Stream on

December 9, 2005

For the last few months, I've been looking enviously at the celestial jukebox services Rhapsody, Napster 2.0 and Yahoo Music Unlimited. Unfortunately, the services are all tied to Windows. This week, Rhapsody introduced a web-based version of its service that works on Mac OS and Linux, freeing the service from its Windows-only client.

The web service is nice, but awkward. Compared to iTunes, Rhapsody's web page is awkward to use and borders on confusing. Creating and managing playlists could be much easier. Discovering music using the web interface is not so easy. Some applications still do work better as applications than as web sites. After trying the free version of the service, it just doesn't seem worth paying for to use only through the web site.

Radio Indie Pop, from the brains behind Luna Lounge, has seen some nice upgrades recently. In addition to new Alt-Country, Ramones, and Featured Favorite Unsigned Artist channels, listeners can choose between 7 different channels of indie rock, with a different mood for each day of the week.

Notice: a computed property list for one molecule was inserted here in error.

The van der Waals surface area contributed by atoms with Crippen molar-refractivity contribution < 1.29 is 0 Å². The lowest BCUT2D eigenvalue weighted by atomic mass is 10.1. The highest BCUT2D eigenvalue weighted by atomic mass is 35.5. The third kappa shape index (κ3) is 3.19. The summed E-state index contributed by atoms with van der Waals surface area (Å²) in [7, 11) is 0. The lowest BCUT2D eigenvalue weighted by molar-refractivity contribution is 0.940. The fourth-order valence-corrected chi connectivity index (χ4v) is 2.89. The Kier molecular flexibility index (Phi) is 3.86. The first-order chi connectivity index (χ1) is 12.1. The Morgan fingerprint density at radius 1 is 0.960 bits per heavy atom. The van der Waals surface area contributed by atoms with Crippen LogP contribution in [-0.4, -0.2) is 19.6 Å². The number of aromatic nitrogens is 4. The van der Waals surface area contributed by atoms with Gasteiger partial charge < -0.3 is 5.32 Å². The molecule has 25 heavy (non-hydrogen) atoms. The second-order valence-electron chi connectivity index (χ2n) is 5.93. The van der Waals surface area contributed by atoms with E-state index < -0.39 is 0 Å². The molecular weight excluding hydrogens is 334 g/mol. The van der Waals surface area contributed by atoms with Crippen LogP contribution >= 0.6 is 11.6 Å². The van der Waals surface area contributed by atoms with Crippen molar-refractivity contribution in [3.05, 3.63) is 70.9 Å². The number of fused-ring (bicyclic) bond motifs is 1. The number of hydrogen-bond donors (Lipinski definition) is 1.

After registering at Audioscrobbler in early 2003, I never used the service (which keeps track of one's music listening.) Since then, Audioscrobbler became part of, which is a fantastic streaming radio service and music recommendation engine. It selects songs based on one's listening habits and streams new music based on prior listening. While it lacks the on-demand streaming of Rhapsody,'s free streaming radio far outstrips Rhapsody's free radio service, which is limited to 25 channels and does not allow users to skip tracks.

Posted by Andrew Raff at December 9, 2005 01:28 PM
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